In 2008, hip clothier Juicy Couture launched what might have been one of the most ill-conceived advertising campaigns ever. Plastered all over its flagship Manhattan store and inside nearly every fashion magazine, you could find the image: waifish models posed on a California beach, clad in Juicy’s iconic velour and terry-cloth gear, all sporting different colours, with a bold Gothic-type tagline declaring, “Let Them Eat Tracksuits.”
In any other year, you could have chalked up such a marketing decision to the brand’s self-conscious frivolousness: this was a company, after all, that had convinced millions of women that $200 was a small price to pay for the luxury of loungewear. But 2008 was not just any year: It saw one of the worst financial collapses of the modern era. It was the year when phrases like “toxic assets” and “too big to fail” would become ubiquitous, when 2.3 million Americans would lose their homes to foreclosure. It’s also when Juicy Couture decided to offer up the nourishment of conspicuous consumption.
The designer label would prove just as short-lived as its historic inspiration. Last month, following years of dismal sales, Juicy announced it would shutter its U.S.-based flagship stores and scale back production in the country (the brand will still continue to operate in Asia). Juicy-branded items, meanwhile, will be stocked at discount retailer Kohl’s for an indefinite period of time—a long way from the pricy shelves at Bergdorf Goodman. Au revoir, velour.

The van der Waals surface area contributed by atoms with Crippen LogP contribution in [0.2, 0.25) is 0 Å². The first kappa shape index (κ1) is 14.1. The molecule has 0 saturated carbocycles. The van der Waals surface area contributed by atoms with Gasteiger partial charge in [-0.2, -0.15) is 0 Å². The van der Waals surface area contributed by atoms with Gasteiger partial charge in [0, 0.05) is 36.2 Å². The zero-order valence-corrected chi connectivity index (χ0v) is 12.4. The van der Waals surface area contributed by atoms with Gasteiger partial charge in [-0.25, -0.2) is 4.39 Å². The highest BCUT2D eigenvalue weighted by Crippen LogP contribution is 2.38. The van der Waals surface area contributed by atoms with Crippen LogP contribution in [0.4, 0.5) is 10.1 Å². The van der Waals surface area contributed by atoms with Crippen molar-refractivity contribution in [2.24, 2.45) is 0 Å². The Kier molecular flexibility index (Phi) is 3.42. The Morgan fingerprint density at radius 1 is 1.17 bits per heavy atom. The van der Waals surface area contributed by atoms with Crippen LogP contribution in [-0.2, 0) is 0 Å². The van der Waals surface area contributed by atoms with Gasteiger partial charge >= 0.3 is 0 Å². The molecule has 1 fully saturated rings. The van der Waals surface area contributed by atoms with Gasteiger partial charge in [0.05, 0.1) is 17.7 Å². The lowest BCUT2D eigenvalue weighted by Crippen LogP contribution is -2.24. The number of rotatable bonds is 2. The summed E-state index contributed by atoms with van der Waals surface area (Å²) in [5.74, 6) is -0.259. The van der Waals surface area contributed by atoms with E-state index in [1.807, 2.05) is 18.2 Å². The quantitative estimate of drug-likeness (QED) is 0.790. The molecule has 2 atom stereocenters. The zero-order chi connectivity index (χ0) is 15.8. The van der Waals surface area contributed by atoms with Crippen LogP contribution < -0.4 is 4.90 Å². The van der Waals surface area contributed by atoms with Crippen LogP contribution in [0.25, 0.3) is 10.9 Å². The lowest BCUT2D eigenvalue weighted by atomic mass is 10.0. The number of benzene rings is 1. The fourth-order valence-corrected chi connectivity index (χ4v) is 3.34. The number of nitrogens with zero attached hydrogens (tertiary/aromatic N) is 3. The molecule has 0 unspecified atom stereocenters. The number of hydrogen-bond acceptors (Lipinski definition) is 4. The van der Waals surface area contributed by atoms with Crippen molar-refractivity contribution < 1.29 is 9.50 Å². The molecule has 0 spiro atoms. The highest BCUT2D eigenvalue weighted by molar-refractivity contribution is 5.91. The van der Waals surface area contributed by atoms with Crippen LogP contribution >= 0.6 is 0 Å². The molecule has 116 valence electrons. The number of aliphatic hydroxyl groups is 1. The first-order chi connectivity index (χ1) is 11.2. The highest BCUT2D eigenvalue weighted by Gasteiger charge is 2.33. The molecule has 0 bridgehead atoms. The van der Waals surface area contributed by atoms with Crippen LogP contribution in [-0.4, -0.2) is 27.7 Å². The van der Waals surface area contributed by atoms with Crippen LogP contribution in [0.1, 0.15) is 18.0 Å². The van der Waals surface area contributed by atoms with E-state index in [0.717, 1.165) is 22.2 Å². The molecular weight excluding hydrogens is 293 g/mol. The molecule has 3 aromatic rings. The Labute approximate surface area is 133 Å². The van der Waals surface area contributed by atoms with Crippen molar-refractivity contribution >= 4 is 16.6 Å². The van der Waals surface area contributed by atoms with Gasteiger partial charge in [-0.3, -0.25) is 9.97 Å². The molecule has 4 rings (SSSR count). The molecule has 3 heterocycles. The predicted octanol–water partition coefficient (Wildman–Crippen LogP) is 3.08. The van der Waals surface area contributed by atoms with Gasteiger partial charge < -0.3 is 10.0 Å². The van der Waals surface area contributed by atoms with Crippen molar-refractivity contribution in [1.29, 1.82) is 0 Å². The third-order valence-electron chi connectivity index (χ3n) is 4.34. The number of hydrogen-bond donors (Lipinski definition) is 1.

It seems especially ironic now that Juicy wouldplay on the words of Marie Antoinette, a monarch as notorious for her vapidity as for her lavish spending on loungewear. But the story of Juicy is a strange mixture of aspiration and extreme wealth. From the outset, the company labelled its clothes with a regal crest—the initials of its founders Pamela Skiast-Levy and Gela Nash-Taylor, crowned and flanked by lap dogs—along with a reassuring, “Made in the Glamorous U.S.A.”
The label’s origins, however, weren’t quite as glamorous as either its velour-rendered suits or logo suggested. Skiast-Levy and Nash-Taylor started the company with a couple hundred dollars and an idea to produce curve-hugging T-shirts and boot-cut velour pants. The House of Juicy wasn’t built in the tony neighborhoods of Los Angeles; it came from the industrial flatlands of Pacoima. A working middle-class neighborhood produced the clothes that would eventually become staples of Rodeo Drive.
“We started playing with the idea of creating a terry-cloth uniform,” Skiast-Levy and Nash-Taylor wrote in their recently released memoir, The Glitter Plan: How We Started Juicy Couture for $200 and Turned It into a Global Brand. Oversized sweats were for working out or lounging in the privacy of home; leaving your house in them signified a resounding “I don’t give a fuck” about either fashion or personal appearance. But the pair “went the other direction, giving those basics a sexy, body-conscious shape. It was all about an uber-flattering silhouette, kind of couture-esque really.” Skiast-Levy and Nash-Taylor had struck zeitgeisty gold.
By 2001, with the housing market booming and incomes inflating, Juicy Couture sold the optimism of becoming ultra-rich. They designed the nonchalance of wealth’s casual wear, radicalizing lounging and branding languidness—it was a uniform for the public display of not doing anything. And the tracksuit trend spread like a hot-pink wildfire: In the early 2000s, Juicy estimated about $200 million in sales; by 2008, that number was up to a reported $605 million.